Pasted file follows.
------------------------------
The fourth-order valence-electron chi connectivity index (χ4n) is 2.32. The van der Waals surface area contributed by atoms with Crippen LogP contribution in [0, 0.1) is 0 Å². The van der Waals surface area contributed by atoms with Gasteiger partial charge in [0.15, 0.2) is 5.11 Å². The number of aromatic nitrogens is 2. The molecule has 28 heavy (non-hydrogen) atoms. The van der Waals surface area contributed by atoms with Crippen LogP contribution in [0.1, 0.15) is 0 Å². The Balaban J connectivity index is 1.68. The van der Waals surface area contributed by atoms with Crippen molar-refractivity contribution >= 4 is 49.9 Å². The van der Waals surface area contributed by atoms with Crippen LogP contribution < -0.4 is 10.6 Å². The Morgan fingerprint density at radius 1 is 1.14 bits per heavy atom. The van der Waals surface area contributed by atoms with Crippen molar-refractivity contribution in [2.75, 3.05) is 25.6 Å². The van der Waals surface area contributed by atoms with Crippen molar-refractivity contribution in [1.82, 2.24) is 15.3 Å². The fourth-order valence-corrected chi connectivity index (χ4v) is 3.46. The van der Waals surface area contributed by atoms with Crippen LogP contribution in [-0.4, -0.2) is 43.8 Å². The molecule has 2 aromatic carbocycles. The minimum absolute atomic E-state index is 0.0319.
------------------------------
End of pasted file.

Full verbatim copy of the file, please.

The fourth-order valence-electron chi connectivity index (χ4n) is 2.32. The van der Waals surface area contributed by atoms with Crippen LogP contribution in [0, 0.1) is 0 Å². The van der Waals surface area contributed by atoms with Gasteiger partial charge in [0.15, 0.2) is 5.11 Å². The number of aromatic nitrogens is 2. The molecule has 28 heavy (non-hydrogen) atoms. The van der Waals surface area contributed by atoms with Crippen LogP contribution in [0.1, 0.15) is 0 Å². The Balaban J connectivity index is 1.68. The van der Waals surface area contributed by atoms with Crippen molar-refractivity contribution >= 4 is 49.9 Å². The van der Waals surface area contributed by atoms with Crippen LogP contribution < -0.4 is 10.6 Å². The Morgan fingerprint density at radius 1 is 1.14 bits per heavy atom. The van der Waals surface area contributed by atoms with Crippen molar-refractivity contribution in [2.75, 3.05) is 25.6 Å². The van der Waals surface area contributed by atoms with Crippen molar-refractivity contribution in [1.82, 2.24) is 15.3 Å². The fourth-order valence-corrected chi connectivity index (χ4v) is 3.46. The van der Waals surface area contributed by atoms with Crippen LogP contribution in [-0.4, -0.2) is 43.8 Å². The molecule has 2 aromatic carbocycles. The minimum absolute atomic E-state index is 0.0319.